Joe’s Reflection


I find it interesting that when people ask me about South Africa, the things we focus on are the fun trips I took on weekends.  The bungee jump, the safari, the shark cage diving, and of course the passing of Nelson Mandela.  (“Wait, were you around for that?”  Insert joke about sign language or Obama’s selfie).  All of that was certainly memorable and enhanced the impossible trip, but that was not the reason we were there.  Those stories barely describe a fraction of our time in Cape Town.  Most of our time was spent visiting the settlement, as well as writing impossibly long proposals, assessments, and working on this website late into the night.  I had more “homework” in Cape Town than I have had in any given term at WPI.  There’s a reason why this experience counts as 3 WPI classes.  What motivates us to work so hard is what makes this project centre different than most.  Grades were the last thing on our minds.  We had an impossible job to do.  And more than that, our job was to bring sanitation services to people living without that basic human right.  Our customers weren’t the government or a corporate sponsor; they were community members who knew more about their problems and opportunities than we did.  Our advisor’s kept crazier hours than us, willing to edit our work at any hour of the night to achieve the impossible.  Their clear passion for these projects was infectious.


So was the passion of the people that we worked with in Cape Town.  For them, this work was more than a job or even a school project.  I am inspired by people like Sizwe and Olwethu, who sacrificed vacation time with their families to work with us.  People like David, Trevor, Alfred, and Nobathembu, who devote their lives to improving their community.  Working with them was a humbling experience.  What we experienced as a fun, educational project is their lives.  As I write this from my apartment with 2 bathrooms for 4 people, I think about them starting their days soon with the nearest toilet facility a short hike away, and shared with many.


Perhaps it is a testament to the culture that I grew up in, but I really do not understand racism, less so after this trip.  When we were in Langrug I did not notice that we were the only white people there until a group of squealing children pointed it out.  I look at the people we worked with, every one of whom has my sincere respect and admiration for their talents and contributions.  How could anyone look at them and consider them inferior?  How did the beautiful land of South Africa, (and America for that matter) ever get divided over race?  When it comes down to it we are all just human.  We are shaped the same, feel the same, and move the same (as evidenced by our sweet dance moves on our last day in Langrug).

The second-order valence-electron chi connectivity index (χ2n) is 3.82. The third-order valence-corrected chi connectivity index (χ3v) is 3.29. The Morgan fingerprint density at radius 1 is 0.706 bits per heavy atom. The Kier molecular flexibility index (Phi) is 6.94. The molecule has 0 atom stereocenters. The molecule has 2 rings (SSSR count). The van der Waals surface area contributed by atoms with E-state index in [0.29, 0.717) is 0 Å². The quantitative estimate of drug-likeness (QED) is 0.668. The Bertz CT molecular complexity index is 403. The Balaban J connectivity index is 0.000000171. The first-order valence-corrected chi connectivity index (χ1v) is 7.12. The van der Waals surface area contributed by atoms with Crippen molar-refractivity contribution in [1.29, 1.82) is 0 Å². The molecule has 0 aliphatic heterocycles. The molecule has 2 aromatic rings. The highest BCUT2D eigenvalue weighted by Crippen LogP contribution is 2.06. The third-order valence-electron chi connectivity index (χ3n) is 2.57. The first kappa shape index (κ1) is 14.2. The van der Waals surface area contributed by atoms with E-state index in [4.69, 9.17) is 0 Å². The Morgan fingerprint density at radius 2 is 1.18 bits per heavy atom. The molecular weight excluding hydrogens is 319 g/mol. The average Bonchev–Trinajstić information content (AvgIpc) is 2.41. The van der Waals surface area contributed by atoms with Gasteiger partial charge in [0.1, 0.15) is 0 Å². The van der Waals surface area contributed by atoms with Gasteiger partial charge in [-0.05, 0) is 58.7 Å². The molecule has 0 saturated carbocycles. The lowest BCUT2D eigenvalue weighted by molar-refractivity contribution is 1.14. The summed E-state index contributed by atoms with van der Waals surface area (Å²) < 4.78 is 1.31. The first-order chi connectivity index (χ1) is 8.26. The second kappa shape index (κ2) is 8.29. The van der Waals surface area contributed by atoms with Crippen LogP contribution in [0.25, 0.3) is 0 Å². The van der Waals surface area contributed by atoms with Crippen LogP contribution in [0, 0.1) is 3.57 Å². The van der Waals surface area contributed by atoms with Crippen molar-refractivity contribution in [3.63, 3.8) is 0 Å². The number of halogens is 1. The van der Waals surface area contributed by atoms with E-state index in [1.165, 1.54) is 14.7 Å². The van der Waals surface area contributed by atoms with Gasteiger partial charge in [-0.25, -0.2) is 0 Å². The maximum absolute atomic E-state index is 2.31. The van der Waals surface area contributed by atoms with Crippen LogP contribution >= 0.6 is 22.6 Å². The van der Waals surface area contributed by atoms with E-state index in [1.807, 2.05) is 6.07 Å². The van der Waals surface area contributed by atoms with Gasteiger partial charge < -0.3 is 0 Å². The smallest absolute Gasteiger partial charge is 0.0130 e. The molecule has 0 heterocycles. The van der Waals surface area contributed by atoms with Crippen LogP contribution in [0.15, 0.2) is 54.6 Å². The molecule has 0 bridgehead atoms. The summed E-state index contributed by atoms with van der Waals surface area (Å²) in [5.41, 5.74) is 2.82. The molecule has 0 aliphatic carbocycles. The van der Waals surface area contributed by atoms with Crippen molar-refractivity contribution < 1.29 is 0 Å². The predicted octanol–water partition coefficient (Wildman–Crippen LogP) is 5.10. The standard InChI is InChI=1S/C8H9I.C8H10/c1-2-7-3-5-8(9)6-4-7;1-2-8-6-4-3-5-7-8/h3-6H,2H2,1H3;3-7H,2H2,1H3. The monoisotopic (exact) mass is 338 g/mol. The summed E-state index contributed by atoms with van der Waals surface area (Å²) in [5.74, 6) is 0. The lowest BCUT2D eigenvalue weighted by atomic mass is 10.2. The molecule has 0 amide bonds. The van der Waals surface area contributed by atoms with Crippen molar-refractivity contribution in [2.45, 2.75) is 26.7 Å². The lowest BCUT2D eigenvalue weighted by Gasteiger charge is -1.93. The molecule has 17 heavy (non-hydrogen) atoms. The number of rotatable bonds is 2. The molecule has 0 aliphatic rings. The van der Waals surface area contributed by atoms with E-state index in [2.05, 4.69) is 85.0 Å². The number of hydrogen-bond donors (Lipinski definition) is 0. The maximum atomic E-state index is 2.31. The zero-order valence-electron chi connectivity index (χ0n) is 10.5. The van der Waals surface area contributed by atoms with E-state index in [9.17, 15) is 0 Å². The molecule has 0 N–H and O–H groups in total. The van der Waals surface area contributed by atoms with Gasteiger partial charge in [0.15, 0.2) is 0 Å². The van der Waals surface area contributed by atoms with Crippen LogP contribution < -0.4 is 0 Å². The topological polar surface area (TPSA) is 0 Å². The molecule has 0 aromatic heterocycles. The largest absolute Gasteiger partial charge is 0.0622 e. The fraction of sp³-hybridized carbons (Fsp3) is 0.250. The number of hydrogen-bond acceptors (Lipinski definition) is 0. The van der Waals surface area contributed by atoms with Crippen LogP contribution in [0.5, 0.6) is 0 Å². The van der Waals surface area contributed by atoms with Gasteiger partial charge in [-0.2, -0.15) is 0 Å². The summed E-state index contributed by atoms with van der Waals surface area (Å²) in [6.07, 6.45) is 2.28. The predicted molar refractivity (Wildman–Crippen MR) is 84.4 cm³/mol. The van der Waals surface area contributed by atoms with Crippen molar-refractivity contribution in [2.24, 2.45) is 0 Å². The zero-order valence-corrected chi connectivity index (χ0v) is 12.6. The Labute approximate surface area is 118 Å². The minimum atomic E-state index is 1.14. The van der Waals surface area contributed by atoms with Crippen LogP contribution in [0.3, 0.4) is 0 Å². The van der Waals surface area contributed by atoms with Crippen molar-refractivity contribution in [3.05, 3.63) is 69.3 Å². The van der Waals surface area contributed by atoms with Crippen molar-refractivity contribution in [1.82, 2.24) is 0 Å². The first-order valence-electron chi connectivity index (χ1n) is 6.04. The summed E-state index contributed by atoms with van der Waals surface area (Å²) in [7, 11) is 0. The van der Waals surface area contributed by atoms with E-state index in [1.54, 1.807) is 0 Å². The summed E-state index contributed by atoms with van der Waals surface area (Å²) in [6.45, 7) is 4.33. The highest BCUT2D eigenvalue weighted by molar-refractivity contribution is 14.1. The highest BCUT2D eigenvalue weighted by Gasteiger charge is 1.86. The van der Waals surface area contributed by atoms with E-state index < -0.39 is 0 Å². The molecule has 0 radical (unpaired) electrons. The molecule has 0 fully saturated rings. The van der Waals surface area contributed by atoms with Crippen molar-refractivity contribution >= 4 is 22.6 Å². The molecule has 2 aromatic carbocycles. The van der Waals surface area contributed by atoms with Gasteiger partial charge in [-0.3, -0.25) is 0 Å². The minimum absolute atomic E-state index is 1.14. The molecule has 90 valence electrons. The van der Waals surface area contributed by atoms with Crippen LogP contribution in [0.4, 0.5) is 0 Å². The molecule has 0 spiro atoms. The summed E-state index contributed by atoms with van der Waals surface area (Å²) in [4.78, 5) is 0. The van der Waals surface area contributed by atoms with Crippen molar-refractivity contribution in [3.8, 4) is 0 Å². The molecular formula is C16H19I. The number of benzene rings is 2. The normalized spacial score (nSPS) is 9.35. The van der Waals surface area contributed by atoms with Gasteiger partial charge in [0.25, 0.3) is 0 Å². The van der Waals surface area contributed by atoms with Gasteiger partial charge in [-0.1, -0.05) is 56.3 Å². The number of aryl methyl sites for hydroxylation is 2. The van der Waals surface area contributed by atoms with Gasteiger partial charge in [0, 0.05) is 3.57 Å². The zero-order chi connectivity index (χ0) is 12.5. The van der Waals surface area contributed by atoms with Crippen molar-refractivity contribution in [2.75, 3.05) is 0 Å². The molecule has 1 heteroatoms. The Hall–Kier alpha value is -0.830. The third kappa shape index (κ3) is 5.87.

It’s impossible to describe the beauty of Langrug to those who have not seen it for themselves.  It’s at shocking sight at first for one has never been to an informal settlement. Yet I see hope in the settlement, and the resilience of the human spirit.  With very limited resources, the people in Langrug put roofs over their heads and created homes and communities from the impossible.


It was very strange for me to come home.  It seemed like one minute I was on top of Signal Hill, watching the sunrise over Cape Town, and the next I was impossibly home at Christmas with my family as if nothing had changed.   As if I had not changed.  But I have.  I cannot look at a toilet the same way again. A fixture so common and mundane in my everyday life, but so important for healthy survival, so valuable where there are none. I sometimes feel like a part of me is still in Africa, in the work we left behind, in the bonds we made, and in the places we travelled.  It’s strange to think that I will probably never see my new friends again, or view with my own eyes the fruit of our work.  I’ve caught the “travel bug”, yet no travelling experience can rival the experience I received in Cape Town.  I am jealous of those who have just found out that they will be going to Cape Town next year, with no idea what will be facing them.  They are going to a beautiful city, perhaps the most beautiful in the world. The have only impossibilities ahead of them.  They are in for long nights, heartache, homesickness, self-reflection, frustration, and 8 weeks I would repeat again if I could.  Because they will also find friendships, hope, adventure, and love on their impossible journey.  For in the words of Nelson Mandela,  “It always seems impossible until it’s done.”


For more of Joe’s thoughts and adventures throughout the project, check out his blog.